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What is the Significance of Virtual Currency Not Being Taxed as Currency?

The statements in this document reflect guidance issued as of March 19, 2020.

Author: Andrea S. Kramer, McDermott Will & Emery

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At the date of this Memorandum, no government (generally) treats any virtual currency as its legal tender or “fiat” currency, which means that virtual currency is not accepted as any  country’s valid and legal currency.1 Although, virtual currency has a digital representation of  value and it can be used as an alternative to money in some circumstances, it is not issued by a  central bank, credit institution, or e-money institution.2

In Notice 2014-21, the IRS states its view that convertible virtual currency is property, subject to  the general tax rules that apply to property transactions. The IRS explicitly says that virtual  currency is not foreign currency,3 which means that virtual currency would not qualify for the  special tax rules available to foreign currency transactions.4

Taxing virtual currencies as property—not foreign currency—has four major consequences for  taxpayers. 

  • First, the taxation of many foreign currency transactions does not turn on the taxpayer’s tax  status. Instead, many foreign currency transactions will generate ordinary income or loss  without regard to the taxpayer’s tax status. Taxpayers who enter into virtual currency  transactions, on the other hand, must determine their status as an investor, trader, dealer, hedger, miner, staker, or personal user.5 As a result, ordinary income or loss is only available to virtual currency users that hold virtual currency as ordinary assets or that are eligible to make certain elections into ordinary tax treatment. 6
  • Second, each unit of virtual currency has its own tax basis, which requires taxpayers to track the basis of each unit or position they hold by identifying each individual unit or position they dispose of. 7 Taxpayers cannot rely on the average cost basis method for determining tax basis and calculating gains and losses as they can for their foreign currency transactions that they enter into for personal use (not for business or investment purposes).8
  • Third, individual taxpayers cannot rely on the personal use exemption that applies to foreign currency transactions. This means that taxpayers must report gain or loss every time they sell or spend virtual currency units, with their gain or loss based on the change in their units’ value between the time they were acquired and when they were disposed of.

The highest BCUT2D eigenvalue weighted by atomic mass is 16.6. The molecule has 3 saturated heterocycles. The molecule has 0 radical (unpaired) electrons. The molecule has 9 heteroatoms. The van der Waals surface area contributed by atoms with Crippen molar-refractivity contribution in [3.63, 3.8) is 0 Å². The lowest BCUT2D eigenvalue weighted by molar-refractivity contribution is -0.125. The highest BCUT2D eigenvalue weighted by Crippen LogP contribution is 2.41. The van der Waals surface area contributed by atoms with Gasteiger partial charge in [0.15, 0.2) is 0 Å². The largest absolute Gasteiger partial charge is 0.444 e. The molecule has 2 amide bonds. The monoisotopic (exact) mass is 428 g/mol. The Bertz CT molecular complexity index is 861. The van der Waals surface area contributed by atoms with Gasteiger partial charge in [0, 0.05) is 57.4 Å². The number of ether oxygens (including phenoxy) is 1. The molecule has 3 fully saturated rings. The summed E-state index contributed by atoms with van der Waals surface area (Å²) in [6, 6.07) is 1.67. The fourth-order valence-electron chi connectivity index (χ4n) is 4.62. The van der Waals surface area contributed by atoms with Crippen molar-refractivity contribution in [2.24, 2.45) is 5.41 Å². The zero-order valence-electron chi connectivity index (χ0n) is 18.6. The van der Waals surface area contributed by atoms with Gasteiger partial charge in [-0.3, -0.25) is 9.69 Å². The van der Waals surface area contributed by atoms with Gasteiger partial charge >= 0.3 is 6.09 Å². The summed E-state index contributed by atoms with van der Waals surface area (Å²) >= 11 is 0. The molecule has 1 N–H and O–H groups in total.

• Fourth, the $200 de minimis gain exclusion available to individual taxpayers for their personal use of foreign currency is not available to taxpayers with respect to virtual currency. As a result, all virtual currency gains are taxable and the de minimis gain exemption of $200 does not apply to taxpayers for personal use virtual currency.9

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The tax distinctions between transactions in virtual currency, which is taxed as property, and foreign currency transactions can be very significant. Taxpayers should discuss their virtual currency holdings with their tax advisors to determine the appropriate tax reporting for their transactions.

If a particular virtual currency subsequently becomes the legal fiat currency of a government or foreign country, gains and losses on that particular virtual currency generally would be taxed at ordinary rates under I.R.C. § 988, without regard to the tax status of the taxpayer. Treatment as a foreign currency could result for such a virtual currency without additional guidance from the Treasury or the IRS. Taxpayers should be aware of this possibility and monitor new developments.

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1 Financial Crimes Enforcement Network, FIN-2013-G001, “Guidance on the Application of FinCEN’s Regulations to Persons to Persons Administering, Exchanging, or Using Virtual Currencies,” March 18, 2013,  https://www.fincen.gov/sites/default/files/shared/FIN-2013-G001.pdf 

2 European Central Bank, “Virtual Currency Schemes: A Further Analysis,” Frankfurt am Main, Germany (2015), p.  4, https://www.edb.europa.eu/pub/pdf/other/virtualcurrencys-chemesen.pdf 

3 Notice 2014-21, Q&A-2. 

4 For a discussion of the legal effect of IRS pronouncements, see McDermott’s Memorandum, “Legal Effect of IRS  Pronouncements on Virtual Currency.” 

5 For a discussion of the tax issues for miners, stakers, and personal users, see McDermott’s Memoranda: • “Taxation of Virtual Currency Mining Activities” 

  • “Taxation of Virtual Currency Staking Activities” 
  • “Virtual Currency Losses Disallowed on Infrequent Use” 

6 I.R.C. § 988(a)(1); see I.R.C. § 475(f) and McDermott’s Memorandum, “Can Virtual Currency Traders Elect into  Special Rules that Allow Current Deductions of Trading Losses.”

7 For a discussion of the tax basis rules that apply to virtual currencies, see McDermott’s Memorandum “Specific
Identification of Virtual

8 I.R.C. § 988(e). 

9 I.R.C. § 988(e)(2).

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